The Green Party stands for a more equal Britain, with a National Health Service in public hands for the benefit of the many – not a source of profit for the few; for free education and affordable homes for all. They oppose welfare cuts and believe that public services should be in public hands.  Come to think of it, that’s what we returning servicemen and women thought we were getting when we elected Clem Attlee’s government in 1945.   In those days, of course, we didn’t realize the importance of replacing fossil fuels with renewable sources of energy, another Green priority.

            And the Greens are growing. Like Ukip, they have just one member in the House of Commons but in the European parliament they are a force to be reckoned with. Did you know that 1.2 million people in the UK voted Green in May this year – 150,000 more than voted for the Liberal Democrats.  In our own Clacton by-election the Green Party Candidate – with minimal expenditure on his campaign, pushed the Liberal Democrat candidate into ignominy in fifth place! Yet Nick Clegg is offered a place in those pre-election debates and Natalie Bennett isn’t.   I voted Conservative in that by-election because I thought that the Conservative candidate stood the best chance of denying victory to Ukip.  And I think he might have had the local Conservatives campaigned with the same energy and enthusiasm as the Ukippers.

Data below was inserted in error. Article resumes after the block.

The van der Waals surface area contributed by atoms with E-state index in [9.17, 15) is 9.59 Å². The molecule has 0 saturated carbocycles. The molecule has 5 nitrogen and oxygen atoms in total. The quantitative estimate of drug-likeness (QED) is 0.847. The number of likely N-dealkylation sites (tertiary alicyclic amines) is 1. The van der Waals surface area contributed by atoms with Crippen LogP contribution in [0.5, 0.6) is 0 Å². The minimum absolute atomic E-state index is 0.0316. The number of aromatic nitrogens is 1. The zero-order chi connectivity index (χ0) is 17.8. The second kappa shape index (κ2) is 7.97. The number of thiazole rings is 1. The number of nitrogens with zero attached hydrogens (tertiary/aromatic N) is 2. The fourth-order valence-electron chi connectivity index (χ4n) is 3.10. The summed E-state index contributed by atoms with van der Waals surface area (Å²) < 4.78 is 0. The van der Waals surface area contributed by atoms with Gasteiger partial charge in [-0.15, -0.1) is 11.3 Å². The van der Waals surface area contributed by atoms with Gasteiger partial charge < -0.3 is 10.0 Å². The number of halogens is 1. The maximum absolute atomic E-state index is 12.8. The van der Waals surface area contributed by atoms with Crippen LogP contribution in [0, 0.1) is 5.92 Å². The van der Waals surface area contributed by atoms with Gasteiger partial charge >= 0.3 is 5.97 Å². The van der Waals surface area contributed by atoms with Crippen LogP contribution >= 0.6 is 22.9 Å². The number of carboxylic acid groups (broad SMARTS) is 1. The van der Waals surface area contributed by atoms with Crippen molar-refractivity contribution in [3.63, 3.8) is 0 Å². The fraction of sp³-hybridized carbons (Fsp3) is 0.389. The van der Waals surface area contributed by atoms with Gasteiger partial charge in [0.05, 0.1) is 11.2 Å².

Should I still be around for next year’s election I shall vote Green.  The Green candidate is unlikely to be elected in Clacton-on-Sea but every vote cast for him will add to the total number of Green votes nationally.  If you’re disillusioned with the traditional political parties and are seeking an alternative – don’t vote Ukip.  You’ll regret it if they ever do rule Britain.  Vote Green!